The United States does not have any significant strategic interests in Eastern Europe or the Near Abroad outside of their potential role in containing Russia. Moreover, while Russia has been and will continue to be a disruptive force in European political affairs and in European-American relations, Moscow no longer has the ability to militarily dominate Western Europe or impose its will upon the continent.

On the other hand, support for democratic movements has long been a touchstone of U.S. foreign policy. In Eastern Europe and the Near Abroad, however, such support however comes at a high price.

While Russia is no longer the superpower it once was, it is still the dominant military power in the region, and will likely retain that status for the foreseeable future. The democratic states that emerged from the Soviet Union will find it difficult to resist Russian encroachments and subversion on their own, especially if they are still highly dependent on Russian natural gas for their energy needs or have a large number of ethnic Russian citizens within their borders.

Hence, their interest in seeking the support of a multilateral military coalition like NATO. Ultimately, having now allowed them to join NATO, it will fall on the U.S. and its NATO allies to ensure that these countries retain their independence in accordance with the mutual defense provisions of the NATO treaty. Barring a fundamental change in Moscow's posture, that is an open-ended commitment that will last for some time.

In the closing months of World War II, Adolph Hitler confidently predicted that the Allied Coalition arrayed against him would collapse over rivalries on who would dominate postwar Europe. It didn't, in large part because at Yalta, Churchill and Roosevelt consented to the postwar domination of Eastern Europe by the USSR. Stalin, confident that American withdrawal from the European continent would eventually open the way for Soviet domination of the rest of the continent, was content to bide his time.

What the Kremlin ultimately wants from the West is a 21st century Yalta, an explicit commitment that NATO and the EU will halt their eastward expansion and ideally even reverse it, and consent to Russian political and economic domination of the Near Abroad. Such an outcome, while not inconceivable, is unlikely.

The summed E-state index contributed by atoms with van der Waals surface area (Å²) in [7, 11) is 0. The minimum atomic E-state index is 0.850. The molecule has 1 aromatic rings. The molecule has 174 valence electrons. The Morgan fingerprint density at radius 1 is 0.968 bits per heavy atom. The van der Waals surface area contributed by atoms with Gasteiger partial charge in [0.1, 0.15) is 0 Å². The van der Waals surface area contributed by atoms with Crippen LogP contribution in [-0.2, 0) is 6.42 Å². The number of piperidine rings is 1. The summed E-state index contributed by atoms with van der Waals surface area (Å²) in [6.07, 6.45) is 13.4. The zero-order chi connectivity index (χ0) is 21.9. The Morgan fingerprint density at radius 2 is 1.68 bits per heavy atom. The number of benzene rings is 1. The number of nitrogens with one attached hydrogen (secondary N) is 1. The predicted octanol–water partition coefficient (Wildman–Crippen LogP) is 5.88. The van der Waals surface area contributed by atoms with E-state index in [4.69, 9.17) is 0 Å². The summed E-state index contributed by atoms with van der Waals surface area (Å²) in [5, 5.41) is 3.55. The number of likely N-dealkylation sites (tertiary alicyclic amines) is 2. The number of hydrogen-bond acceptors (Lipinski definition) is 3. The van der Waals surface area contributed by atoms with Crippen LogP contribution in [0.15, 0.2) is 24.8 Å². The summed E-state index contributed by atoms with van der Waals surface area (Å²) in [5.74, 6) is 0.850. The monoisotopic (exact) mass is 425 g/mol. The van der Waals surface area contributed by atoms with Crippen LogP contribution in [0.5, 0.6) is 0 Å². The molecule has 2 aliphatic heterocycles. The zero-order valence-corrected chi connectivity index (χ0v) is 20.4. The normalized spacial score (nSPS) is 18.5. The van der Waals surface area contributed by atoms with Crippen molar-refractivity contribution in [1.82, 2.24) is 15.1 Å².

First, there is no clear mechanism to rescind NATO membership. A member of the alliance can withdraw or downplay its membership, as France did under Charles de Gaulle, but it can't be booted from the group. Secondly, a withdrawal by the U.S. and Europe from the region, or even the imposition of an enforced neutrality among the nations of the Near Abroad, would be highly unpopular among Western European voters.

Repeated Pew Research Center surveys of European voters have shown widespread support, for example, for Ukraine membership in NATO and the EU and for providing economic assistance, even though direct military aid much less a military confrontation with Russia over Ukraine remains unpopular.

While American voters are generally more ambivalent and less knowledgeable about the situation in Eastern Europe, these countries enjoy broad bipartisan support on Capitol Hill. Any attempt by an American president to consent to a Yalta-like solution would be vigorously opposed by Congress.

Moreover, an American withdrawal from Eastern Europe would be perceived as undermining NATO, raise doubts about the reliability of American security guarantees elsewhere in Europe and be interpreted as a major Russian diplomatic victory. In short, having advanced NATO's and the EU's frontiers to Russia's borders, the West will find it difficult to reverse course, even when that strategy makes an ongoing confrontation with Russia inevitable.

There is an old adage that, when you find yourself in a hole the first thing to do is to stop digging. It is a lesson that Vladimir Putin has yet to acknowledge.

Having gambled and lost in Russia's intervention in Ukraine, the Kremlin has since tried to double down; interfering in the U.S. and French presidential elections in the hope of electing friendlier governments while continuing to oppose U.S. interests and objectives around the world in the hope of amassing enough chips to allow it to broker a satisfactory agreement with the U.S. and its allies over Ukraine and the elimination of economic sanctions.

To date, that strategy has largely failed. While it is indisputable that the Kremlin sought to interfere in the U.S. presidential elections, it is unclear whether their objective was to promote the candidacy of Donald Trump, cripple the campaign of Hillary Clinton or simply inject enough confusion and uncertainty about Russia's role and objectives to simple cast a shadow over the legitimacy of any incoming administration.

While Moscow has certainly accomplished those goals, they have come at a high political price; one that makes it virtually impossible for the existing sanctions against Russia to be lifted.

As long as the Kremlin defines its security as contingent on its control of the Near Abroad, as long as Moscow sees democratic revolutions among its neighbors as potentially destabilizing Russia, and as long as it sees Russia's status as a great power dependent on its ability to dominate and shape its periphery, and as long as the U.S. and its European allies are committed to supporting democratic revolutions among the former Republics of the USSR, then Moscow and Washington will remain on a collision course.

The opinions expressed in this op-ed are those of the author and do not necessarily reflect the views of